The tradition of cheesemaking dates back at least 7,000 years, which we know from chemical analysis of clay pottery found in Poland and Croatia that suggests the pots were used to make cheese. However, some believe that the tradition may have started even 1,000 years earlier, as certain holed pots found in Switzerland from that time period are hypothesized to be cheese-strainers. Whenever the practice of turning milk into cheese began, it’s certainly been going on for a long time.
Some believe that cheese was invented during a beautifully serendipitous and accidental event when a traveler was carrying milk in the stomach of a ruminant animal. Rennet, an enzyme which is found in these animals’ stomachs, may have caused the milk to coagulate and separate into whey and curds. And then, for whatever reason, this specific traveler decided that it was a good idea to eat these curds, and discovered that they were savory and delicious. Thus, people began intentionally adding rennet to milk to create curds, and the tradition of cheesemaking was born.
Cheesemaking has definitely taken on some primitive forms throughout its long history. However, as with all creative endeavors that humans partake in, cheesemaking has developed into a full-blown form of high art. Cheesemakers all over the world experiment with different recipes and methods for creating different varieties of cheese, so much so that by some estimates there are over 1,800 different kinds of cheese in existence today.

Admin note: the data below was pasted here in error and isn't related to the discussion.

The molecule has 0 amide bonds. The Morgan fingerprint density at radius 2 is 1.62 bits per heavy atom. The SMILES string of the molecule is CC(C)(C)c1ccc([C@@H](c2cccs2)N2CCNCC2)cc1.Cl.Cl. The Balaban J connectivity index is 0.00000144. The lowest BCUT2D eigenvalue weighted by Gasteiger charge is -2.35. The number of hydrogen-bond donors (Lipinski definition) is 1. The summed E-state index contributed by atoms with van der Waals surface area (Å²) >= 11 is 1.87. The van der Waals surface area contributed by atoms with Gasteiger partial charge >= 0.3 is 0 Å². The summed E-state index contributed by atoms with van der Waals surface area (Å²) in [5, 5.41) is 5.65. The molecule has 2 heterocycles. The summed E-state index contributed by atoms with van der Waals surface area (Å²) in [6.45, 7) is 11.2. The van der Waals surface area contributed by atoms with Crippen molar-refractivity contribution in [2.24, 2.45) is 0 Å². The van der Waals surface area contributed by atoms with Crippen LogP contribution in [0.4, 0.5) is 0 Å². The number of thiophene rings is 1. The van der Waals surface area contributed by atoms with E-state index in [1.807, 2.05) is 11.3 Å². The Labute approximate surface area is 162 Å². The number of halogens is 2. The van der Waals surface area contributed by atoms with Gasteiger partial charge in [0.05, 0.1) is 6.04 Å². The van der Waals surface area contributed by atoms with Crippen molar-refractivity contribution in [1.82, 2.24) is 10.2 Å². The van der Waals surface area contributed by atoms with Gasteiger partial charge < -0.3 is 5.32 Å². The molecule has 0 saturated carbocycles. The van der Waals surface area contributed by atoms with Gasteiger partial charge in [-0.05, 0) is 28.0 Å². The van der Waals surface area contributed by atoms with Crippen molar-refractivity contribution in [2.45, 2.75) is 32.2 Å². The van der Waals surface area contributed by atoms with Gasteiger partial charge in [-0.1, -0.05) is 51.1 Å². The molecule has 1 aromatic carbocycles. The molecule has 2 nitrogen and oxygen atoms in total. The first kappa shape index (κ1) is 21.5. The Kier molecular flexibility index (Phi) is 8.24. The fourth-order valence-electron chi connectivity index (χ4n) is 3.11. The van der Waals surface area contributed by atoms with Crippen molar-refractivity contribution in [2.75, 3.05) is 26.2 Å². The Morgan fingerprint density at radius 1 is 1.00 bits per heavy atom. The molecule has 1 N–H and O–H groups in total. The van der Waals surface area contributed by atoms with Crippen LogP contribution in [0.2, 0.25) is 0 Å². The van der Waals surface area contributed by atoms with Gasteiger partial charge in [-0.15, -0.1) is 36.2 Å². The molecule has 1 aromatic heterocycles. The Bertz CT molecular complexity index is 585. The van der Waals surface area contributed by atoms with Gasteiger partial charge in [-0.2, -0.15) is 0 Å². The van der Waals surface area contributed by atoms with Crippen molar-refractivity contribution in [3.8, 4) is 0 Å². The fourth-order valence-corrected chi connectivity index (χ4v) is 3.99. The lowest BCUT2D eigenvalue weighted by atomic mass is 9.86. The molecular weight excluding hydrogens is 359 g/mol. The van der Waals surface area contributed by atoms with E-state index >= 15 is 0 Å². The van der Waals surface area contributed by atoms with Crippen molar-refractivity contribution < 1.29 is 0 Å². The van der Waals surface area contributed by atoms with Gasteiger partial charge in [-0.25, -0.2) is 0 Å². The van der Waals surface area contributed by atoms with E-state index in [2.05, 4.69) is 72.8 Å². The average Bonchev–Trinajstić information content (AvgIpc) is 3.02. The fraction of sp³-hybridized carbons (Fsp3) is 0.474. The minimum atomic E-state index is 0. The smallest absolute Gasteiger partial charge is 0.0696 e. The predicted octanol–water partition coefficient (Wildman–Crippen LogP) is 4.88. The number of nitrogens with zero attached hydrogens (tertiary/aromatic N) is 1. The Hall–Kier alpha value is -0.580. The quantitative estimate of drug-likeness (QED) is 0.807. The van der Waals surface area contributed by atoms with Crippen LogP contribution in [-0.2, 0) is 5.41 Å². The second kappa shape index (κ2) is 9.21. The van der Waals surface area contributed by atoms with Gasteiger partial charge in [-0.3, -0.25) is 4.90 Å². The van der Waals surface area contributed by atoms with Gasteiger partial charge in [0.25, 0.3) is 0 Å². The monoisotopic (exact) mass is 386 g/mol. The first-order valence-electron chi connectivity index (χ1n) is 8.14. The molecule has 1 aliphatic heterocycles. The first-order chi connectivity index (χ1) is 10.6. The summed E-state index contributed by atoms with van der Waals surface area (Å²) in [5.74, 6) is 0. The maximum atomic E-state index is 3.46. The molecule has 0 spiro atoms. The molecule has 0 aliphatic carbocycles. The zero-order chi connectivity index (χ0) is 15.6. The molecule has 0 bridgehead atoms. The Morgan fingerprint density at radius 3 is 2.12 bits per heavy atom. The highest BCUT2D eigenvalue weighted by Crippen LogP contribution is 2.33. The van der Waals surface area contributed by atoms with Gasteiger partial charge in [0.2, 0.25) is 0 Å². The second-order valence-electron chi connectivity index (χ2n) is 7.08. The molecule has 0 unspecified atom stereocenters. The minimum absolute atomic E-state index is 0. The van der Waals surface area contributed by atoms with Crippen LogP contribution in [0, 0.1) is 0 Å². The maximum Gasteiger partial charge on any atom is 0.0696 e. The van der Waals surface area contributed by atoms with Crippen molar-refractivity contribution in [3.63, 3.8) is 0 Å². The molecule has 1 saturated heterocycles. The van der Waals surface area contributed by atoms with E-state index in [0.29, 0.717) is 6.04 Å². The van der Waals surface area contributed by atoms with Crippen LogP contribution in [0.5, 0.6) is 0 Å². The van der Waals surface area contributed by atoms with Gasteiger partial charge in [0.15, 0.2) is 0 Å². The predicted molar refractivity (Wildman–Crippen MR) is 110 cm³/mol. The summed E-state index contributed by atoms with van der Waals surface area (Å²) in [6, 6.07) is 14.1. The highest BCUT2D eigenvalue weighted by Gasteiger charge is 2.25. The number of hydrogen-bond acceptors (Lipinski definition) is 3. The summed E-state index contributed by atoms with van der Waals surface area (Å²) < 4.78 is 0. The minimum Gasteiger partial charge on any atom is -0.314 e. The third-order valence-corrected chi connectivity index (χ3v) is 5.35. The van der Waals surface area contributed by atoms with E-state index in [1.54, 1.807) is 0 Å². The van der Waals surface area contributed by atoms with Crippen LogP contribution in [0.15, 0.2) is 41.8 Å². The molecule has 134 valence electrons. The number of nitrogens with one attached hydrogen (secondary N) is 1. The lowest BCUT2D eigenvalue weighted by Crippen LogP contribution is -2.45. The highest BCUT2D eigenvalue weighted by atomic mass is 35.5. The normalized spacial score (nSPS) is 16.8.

We all know a few varieties of cheese: cheddar, swiss, mozzarella, feta, ricotta. Maybe you’re even familiar with more ostentatious kinds like brie or camembert or roquefort. However, even these fancy cheeses can’t compare to the prestige held by the most expensive cheese in the world. People have come to appreciate the artform of cheesemaking to such a degree that they’re willing to pay astronomical prices to get a taste of some of the rarest cheeses in the world.
Here are the most expensive cheeses in the world today:
Pule is largely considered to be the most expensive variety of cheese in the world thanks to the fact that only around 50 to 70 kilograms of the stuff is produced every year, and only about a third of that ever makes it to the open market.
The cheese is produced on a small nature preserve in Zasavica, Serbia founded by Slobodon Simic, and the same method has been used to produce Pule since the 1700s. The milk comes from a rare breed of Balkan donkeys that live on the preserve, and there are only 130 jennies in the entire herd. Donkey milk contains about 60 times more vitamin C than cow’s milk, but less than 1% of the total fat content, which is what gives Pule its extremely unique flavor. Donkey milk is renowned for its health benefits, and Cleopatra is believed to have enjoyed bathing in it.
The donkeys on the preserve are milked three times a day, but each milking yields little milk, and each pound of cheese produced requires at least three gallons of milk. That is why the preserve is only able to produce a small amount of Pule. Pule cheese is also illegal to buy in certain parts of the world because it’s made with unpasteurized milk, which is considered a health hazard by many countries. The flavor has been compared to Spanish manchego or gruyere, but even more interesting and refined.
The price of Pule is currently around $600 per pound, but can go up as high as $1,300 per pound on the open market.
The Elk House (Europeans call moose “elks”) in Bjurholm, Sweden is the only producer of this extremely creamy and savory variety of cheese. They make four different kinds of cheese from the milk of three sister moose named Gullan, Juno, and Haelga. These moose lactate once a year from May through September, and are milked once a day yielding about three liters per moose per day.